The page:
Police: To Alter or Abolish?


Unknown-1When people ask me, ‘Who will protect us,’ I want to say: Who protects you now? —

Mychal Denzel Smith


Is It Time to Abolish Our Nation’s Police?

I first ran into the idea of police abolition when I was a beat cop in Minneapolis. At the time, I was attending graduate school in sociology and reading Malcolm X, James Baldwin, and others. It’s not a new idea. As I recall, it was first proposed by Malcom X, then the Black Panthers. Is it an idea whose time has now come?

As a cop, it was difficult for me to comprehend a world without police. Weren’t we, who were the police, appreciated? “Who will protect you if not us?” we asked people of color. I remember the answer to this day: “You don’t protect us now!”

That caused me to dig deep inside. Of course, the kind of police I argued against were those kind of police — those who don’t protect people of color; who were a danger to black and poor people. For years, I argued against a dominant style of policing which oppressed people of color and the poor; which benefited whites the power structures of our city. And when it became my time to lead police, that became my mission — to create a style of police intended to fairly and respectfully police the poor and communities of color using force to a minimum.

We began calling it community-oriented policing. Over the years, however, “oriented” seemed to have disappeared and we were left with an amorphous “Officer Friendly” idea called that today is called “community policing.”

At the time, those of us who saw ourselves as reformers should have been more definitive; more community-oriented and kept on stressing its about orienting the police function to the community for their benefit — not the sole benefit of police.

If I had to do it over again, I would have proposed that Community Policing was a confusing term – let’s try C.C.P. instead — Community Controlled Police and then discuss  what such a police would be like, what they would do, and how they would be oriented, focussed on helping the community.

Whether you agree with these proposals to abolish police or not, modern police leaders should be able to answer the questions of those proposing this idea and be able to understand and correct the problems in the community which caused this talk of abolition.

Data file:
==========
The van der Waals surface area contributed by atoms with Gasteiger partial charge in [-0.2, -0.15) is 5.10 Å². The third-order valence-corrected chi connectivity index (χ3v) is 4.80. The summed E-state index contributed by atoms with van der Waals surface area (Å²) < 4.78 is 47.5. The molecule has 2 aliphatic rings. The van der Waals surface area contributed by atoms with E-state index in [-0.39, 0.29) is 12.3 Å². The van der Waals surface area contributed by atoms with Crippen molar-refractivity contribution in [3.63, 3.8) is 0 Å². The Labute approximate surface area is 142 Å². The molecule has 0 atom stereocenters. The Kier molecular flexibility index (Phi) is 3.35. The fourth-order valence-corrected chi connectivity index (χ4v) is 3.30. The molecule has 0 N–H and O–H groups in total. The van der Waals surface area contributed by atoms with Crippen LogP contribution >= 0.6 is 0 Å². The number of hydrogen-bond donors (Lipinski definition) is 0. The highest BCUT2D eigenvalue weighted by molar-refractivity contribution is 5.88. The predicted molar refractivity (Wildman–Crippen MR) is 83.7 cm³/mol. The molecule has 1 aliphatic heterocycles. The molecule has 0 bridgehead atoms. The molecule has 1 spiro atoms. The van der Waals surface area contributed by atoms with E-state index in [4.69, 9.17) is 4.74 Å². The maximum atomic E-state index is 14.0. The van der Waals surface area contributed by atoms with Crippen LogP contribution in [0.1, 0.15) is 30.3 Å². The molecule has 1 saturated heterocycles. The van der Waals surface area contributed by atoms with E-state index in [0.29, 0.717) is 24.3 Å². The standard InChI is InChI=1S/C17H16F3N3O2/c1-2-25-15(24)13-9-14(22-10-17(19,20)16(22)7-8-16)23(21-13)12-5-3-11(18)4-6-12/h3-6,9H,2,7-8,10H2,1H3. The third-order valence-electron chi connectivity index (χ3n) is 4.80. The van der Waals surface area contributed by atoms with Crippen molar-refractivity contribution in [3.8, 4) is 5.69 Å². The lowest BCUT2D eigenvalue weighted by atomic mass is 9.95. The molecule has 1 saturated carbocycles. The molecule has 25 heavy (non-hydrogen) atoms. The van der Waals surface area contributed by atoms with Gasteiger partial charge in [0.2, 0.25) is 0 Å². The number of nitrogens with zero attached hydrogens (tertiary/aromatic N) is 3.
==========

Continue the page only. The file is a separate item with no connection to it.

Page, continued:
To simply “blow off” critics and not be responsive to their concerns will be a tragic mistake. There is usually always some truth in the arguments of our critics.

The following is an example of what some folks mean when they say, “Abolish the police.” It comes from a 2014 article in “Rolling Stone.” The author takes on the concept of police abolition by proposing six “practicable, real-world alternatives to the modern system known as policing.” They are worth considering — and responding to.

Policing is a Dirty Job, But Nobody’s Gotta Do It: Six Ideas for a Cop-Free World

By José Martin

“…The moderates in this debate typically qualify their rhetoric with ‘We all know we need police, but…’ It’s a familiar refrain to those of us who’ve spent years in the streets and the barrios organizing around police violence, only to be confronted by officers who snarl, ‘But who’ll help you if you get robbed?’ We can put a man on the moon, but we’re still lacking creativity down here on Earth.

“But police are not a permanent fixture in society. While law enforcers have existed in one form or another for centuries, the modern police have their roots in the relatively recent rise of modern property relations 200 years ago, and the ‘disorderly conduct’ of the urban poor. Like every structure we’ve known all our lives, it seems that the policing paradigm is inescapable and everlasting, and the only thing keeping us from the precipice of a dystopic Wild West scenario. It’s not. Rather than be scared of our impending Road Warrior future, check out just a few of the practicable, real-world alternatives to the modern system known as policing:

  1. Unarmed mediation and intervention teams